Do or die time for Flames lacrosse

After tying the series with Kamloops, it’s do or die for the South Okanagan Flames lacrosse team.

Connor Walton (right) fights off Kamloops Venom defender Jerome Thorne during the South Okanagan Flames earlier in the season.

Connor Walton (right) fights off Kamloops Venom defender Jerome Thorne during the South Okanagan Flames earlier in the season.

After tying the series with Kamloops, it’s do or die for the South Okanagan Flames lacrosse team.

The Kamloops Venom tied up the first-round playoff series against the Flames 2-2 with a 14-8 win Monday night in Kamloops.

“We were short benched unfortunately,” said head coach Kevin Thompson. “Had a few key injuries, which everybody has to deal with.”

The Flames were left with 12 runners against a full Venom bench, which actually had to kick one player out of the game pushing the maximum amount of players past 20. The Venom squad also featured some players who returned after fulfilling team commitments on the coast.

“They’re good players, they’ve played some pretty high-end lacrosse down on the coast and they brought them back,” Thompson said. “It’s tough to handle when it’s 12 runners.”

The Flames took a tough loss in the first game of the series, but bounced back to win the second. A tight, 12-10 win on the weekend set the Flames up with a chance to win the series Monday night, but the Venom got the better of them.

“We’ve got great quality players as well, just a short bench. Our guys are in good shape and they’re going to be tired tonight, but they know it’s on the line, Game 5, do or die,” Thompson said.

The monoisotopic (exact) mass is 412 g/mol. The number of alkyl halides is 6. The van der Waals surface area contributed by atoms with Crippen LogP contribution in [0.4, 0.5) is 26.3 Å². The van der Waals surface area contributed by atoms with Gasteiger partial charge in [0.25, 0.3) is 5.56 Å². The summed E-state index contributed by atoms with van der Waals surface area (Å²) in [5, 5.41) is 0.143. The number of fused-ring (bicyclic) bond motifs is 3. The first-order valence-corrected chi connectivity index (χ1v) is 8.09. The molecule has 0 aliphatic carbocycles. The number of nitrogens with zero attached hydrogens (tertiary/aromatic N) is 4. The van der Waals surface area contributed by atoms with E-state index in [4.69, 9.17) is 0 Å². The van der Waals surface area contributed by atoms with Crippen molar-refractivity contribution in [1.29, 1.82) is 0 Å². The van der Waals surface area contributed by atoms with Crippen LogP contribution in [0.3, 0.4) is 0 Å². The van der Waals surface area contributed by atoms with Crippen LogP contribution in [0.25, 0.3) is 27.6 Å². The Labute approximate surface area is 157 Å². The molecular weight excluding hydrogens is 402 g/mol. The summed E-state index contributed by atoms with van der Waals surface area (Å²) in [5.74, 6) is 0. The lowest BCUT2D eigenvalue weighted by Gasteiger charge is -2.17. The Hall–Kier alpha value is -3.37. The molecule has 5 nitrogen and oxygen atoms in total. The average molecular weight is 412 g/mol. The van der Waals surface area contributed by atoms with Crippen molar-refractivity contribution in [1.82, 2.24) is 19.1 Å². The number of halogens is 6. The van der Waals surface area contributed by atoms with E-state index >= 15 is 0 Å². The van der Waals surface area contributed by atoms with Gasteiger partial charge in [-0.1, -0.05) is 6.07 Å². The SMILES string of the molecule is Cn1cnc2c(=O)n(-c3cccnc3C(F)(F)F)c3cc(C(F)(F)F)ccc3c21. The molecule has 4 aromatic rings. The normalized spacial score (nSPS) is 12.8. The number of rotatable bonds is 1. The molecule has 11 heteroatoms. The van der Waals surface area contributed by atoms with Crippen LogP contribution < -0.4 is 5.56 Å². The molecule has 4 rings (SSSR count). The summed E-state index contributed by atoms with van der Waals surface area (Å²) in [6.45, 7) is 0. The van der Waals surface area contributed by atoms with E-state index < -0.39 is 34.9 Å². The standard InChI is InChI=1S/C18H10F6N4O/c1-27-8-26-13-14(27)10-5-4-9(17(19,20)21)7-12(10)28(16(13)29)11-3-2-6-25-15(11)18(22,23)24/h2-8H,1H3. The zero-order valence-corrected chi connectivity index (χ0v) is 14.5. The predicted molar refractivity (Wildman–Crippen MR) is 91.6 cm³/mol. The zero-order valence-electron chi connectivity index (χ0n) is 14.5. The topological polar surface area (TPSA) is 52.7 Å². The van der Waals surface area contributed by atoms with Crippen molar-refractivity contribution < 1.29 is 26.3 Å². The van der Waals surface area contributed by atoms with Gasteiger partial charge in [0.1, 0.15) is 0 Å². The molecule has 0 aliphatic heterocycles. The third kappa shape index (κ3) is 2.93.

Thompson said he feels his net minder Dean Grimm “is one of the best goalies in the league” and that forward Chris Pond is a “hands-down shoe in to win MVP of the league.”

Pond grabbed over 100 points in league play this year. Thompson also noted  captain Kade MacLeod, his 16-year-old younger brother Jake, as well as the entire defensive squad have contributed to the team’s success this year. There is one other player who Thompson finds tough to give a nod.

“It’s always hard for a coach to praise his son too much, which is unfortunate, but my boy Tanner Thompson, nobody scores around him,” Thompson said.

The best-of-five series came down to one game Tuesday night in Kamloops, with the winner heading to face Vernon, who knocked out Armstrong with three straight wins, in the final. The championship series starts Friday in Vernon.

 

Penticton Western News

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